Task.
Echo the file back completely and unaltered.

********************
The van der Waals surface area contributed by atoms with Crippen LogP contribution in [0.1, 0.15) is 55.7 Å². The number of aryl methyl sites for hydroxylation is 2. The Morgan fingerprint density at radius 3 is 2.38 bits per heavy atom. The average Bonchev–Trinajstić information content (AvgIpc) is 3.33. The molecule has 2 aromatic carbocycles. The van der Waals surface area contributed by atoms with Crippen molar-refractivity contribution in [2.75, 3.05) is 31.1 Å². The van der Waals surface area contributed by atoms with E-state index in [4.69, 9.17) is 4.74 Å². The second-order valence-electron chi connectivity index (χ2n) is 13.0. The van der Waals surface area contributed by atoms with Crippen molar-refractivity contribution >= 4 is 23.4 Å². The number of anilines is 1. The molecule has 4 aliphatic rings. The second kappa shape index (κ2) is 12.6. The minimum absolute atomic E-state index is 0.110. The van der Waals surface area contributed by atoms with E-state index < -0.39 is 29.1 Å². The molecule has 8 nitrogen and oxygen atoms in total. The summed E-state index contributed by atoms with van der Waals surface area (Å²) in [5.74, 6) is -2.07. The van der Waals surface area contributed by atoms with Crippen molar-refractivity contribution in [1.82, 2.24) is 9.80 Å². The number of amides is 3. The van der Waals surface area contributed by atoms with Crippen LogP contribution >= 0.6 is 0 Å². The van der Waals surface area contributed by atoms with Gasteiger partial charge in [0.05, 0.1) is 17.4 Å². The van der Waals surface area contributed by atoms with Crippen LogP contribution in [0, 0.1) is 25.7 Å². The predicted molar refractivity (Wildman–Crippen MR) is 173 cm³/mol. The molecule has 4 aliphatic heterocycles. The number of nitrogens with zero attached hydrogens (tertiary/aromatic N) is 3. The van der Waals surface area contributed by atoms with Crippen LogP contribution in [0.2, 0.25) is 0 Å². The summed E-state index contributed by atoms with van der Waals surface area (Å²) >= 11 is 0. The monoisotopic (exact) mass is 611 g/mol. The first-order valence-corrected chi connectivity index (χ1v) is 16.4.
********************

The van der Waals surface area contributed by atoms with Crippen LogP contribution in [0.1, 0.15) is 55.7 Å². The number of aryl methyl sites for hydroxylation is 2. The Morgan fingerprint density at radius 3 is 2.38 bits per heavy atom. The average Bonchev–Trinajstić information content (AvgIpc) is 3.33. The molecule has 2 aromatic carbocycles. The van der Waals surface area contributed by atoms with Crippen molar-refractivity contribution in [2.75, 3.05) is 31.1 Å². The van der Waals surface area contributed by atoms with E-state index in [4.69, 9.17) is 4.74 Å². The second-order valence-electron chi connectivity index (χ2n) is 13.0. The van der Waals surface area contributed by atoms with Crippen molar-refractivity contribution >= 4 is 23.4 Å². The number of anilines is 1. The molecule has 4 aliphatic rings. The second kappa shape index (κ2) is 12.6. The minimum absolute atomic E-state index is 0.110. The van der Waals surface area contributed by atoms with E-state index < -0.39 is 29.1 Å². The molecule has 8 nitrogen and oxygen atoms in total. The summed E-state index contributed by atoms with van der Waals surface area (Å²) in [5.74, 6) is -2.07. The van der Waals surface area contributed by atoms with Crippen molar-refractivity contribution in [1.82, 2.24) is 9.80 Å². The number of amides is 3. The van der Waals surface area contributed by atoms with Crippen LogP contribution >= 0.6 is 0 Å². The van der Waals surface area contributed by atoms with Gasteiger partial charge in [0.05, 0.1) is 17.4 Å². The van der Waals surface area contributed by atoms with Crippen LogP contribution in [0, 0.1) is 25.7 Å². The predicted molar refractivity (Wildman–Crippen MR) is 173 cm³/mol. The molecule has 4 aliphatic heterocycles. The number of nitrogens with zero attached hydrogens (tertiary/aromatic N) is 3. The van der Waals surface area contributed by atoms with Crippen LogP contribution in [0.2, 0.25) is 0 Å². The summed E-state index contributed by atoms with van der Waals surface area (Å²) >= 11 is 0. The monoisotopic (exact) mass is 611 g/mol. The first-order valence-corrected chi connectivity index (χ1v) is 16.4.